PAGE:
Italy was the most impacted EU country during the first phase of the Covid-19 crisis and the first to impose strict regional lockdowns. With 2.7 million cases, the country now has a lower absolute number of infections than the UK, France and Spain, but it remains the second country in Europe after the UK in terms of mortality, with more than 93,500 recorded deaths. Like its European neighbors, Italy is facing vaccine supply difficulties. Some 4.9% of the population has already been vaccinated (according to data from February 13), a proportion higher than the European average of 4.7% and that of Germany, France and Austria, but lower than the 5.2% of Spain.
As a result, Italy is struggling to emerge from a recession that sent the economy down by 8.8% in 2020, a record since the end of World War II. Depending on the sanitary measures that will be needed in the weeks and months to come, the economy may not return to growth until the second quarter of this year. In addition, next month Italy will end the pandemic moratorium on layoffs, which is expected to lead to higher unemployment, which is invariably stagnant around 10%. We expect Italy’s gross domestic product (GDP) to grow by 4.8% this year and the consumer price index to rise by 1%.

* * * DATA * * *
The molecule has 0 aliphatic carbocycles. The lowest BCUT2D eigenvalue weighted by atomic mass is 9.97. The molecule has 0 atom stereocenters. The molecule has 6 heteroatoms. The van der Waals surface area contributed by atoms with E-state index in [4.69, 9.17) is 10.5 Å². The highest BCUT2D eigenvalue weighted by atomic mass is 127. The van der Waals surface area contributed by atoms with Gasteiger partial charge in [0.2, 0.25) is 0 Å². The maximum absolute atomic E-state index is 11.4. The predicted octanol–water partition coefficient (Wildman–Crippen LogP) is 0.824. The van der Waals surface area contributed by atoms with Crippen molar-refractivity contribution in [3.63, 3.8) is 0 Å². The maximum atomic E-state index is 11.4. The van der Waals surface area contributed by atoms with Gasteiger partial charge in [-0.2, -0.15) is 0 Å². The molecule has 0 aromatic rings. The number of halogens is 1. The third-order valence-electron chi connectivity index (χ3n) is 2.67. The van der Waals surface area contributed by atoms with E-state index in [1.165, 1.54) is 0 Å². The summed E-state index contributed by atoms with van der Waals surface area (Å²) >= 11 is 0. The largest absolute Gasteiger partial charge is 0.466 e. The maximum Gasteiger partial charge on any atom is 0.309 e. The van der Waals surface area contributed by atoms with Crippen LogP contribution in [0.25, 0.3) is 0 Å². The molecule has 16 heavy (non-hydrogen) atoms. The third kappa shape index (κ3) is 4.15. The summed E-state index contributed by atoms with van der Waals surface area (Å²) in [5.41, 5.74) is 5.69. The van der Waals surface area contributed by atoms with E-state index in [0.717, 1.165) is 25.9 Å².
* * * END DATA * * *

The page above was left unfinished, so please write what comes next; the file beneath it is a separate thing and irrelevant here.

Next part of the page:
Italian economic activity is currently around 80% of its pre-pandemic level. To date, the country’s economic recovery largely reflects that of its neighbors (see graph).
The time is right for the recovery of the Italian economy. In the past, the mission of technocratic prime ministers was to implement austerity measures. This tended to quickly undermine the political support they enjoyed. Since 1993, their political life expectancy has been only 16 months. In contrast, Mr. Draghi enjoys a window of opportunity in the form of lower borrowing costs and political support for budget spending.
In July 2020, the European Union agreed on a pandemic stimulus fund worth 750 billion euros. For the first time, this agreement gave its executive, the European Commission, the power to issue debt on behalf of member states. Italy and Spain are the main beneficiaries of this recovery plan.
By the end of April, the new Italian government should present to the European Commission a spending plan for the 209 billion euros coming from the stimulus fund and allocated in the form of grants and loans. This amount is equivalent to 10% of the national GDP. In response to the crisis, the country has already taken budgetary measures representing around 5% of GDP in 2019. These initiatives to contain the pandemic are expected to reduce public debt to around 160% of GDP in 2021.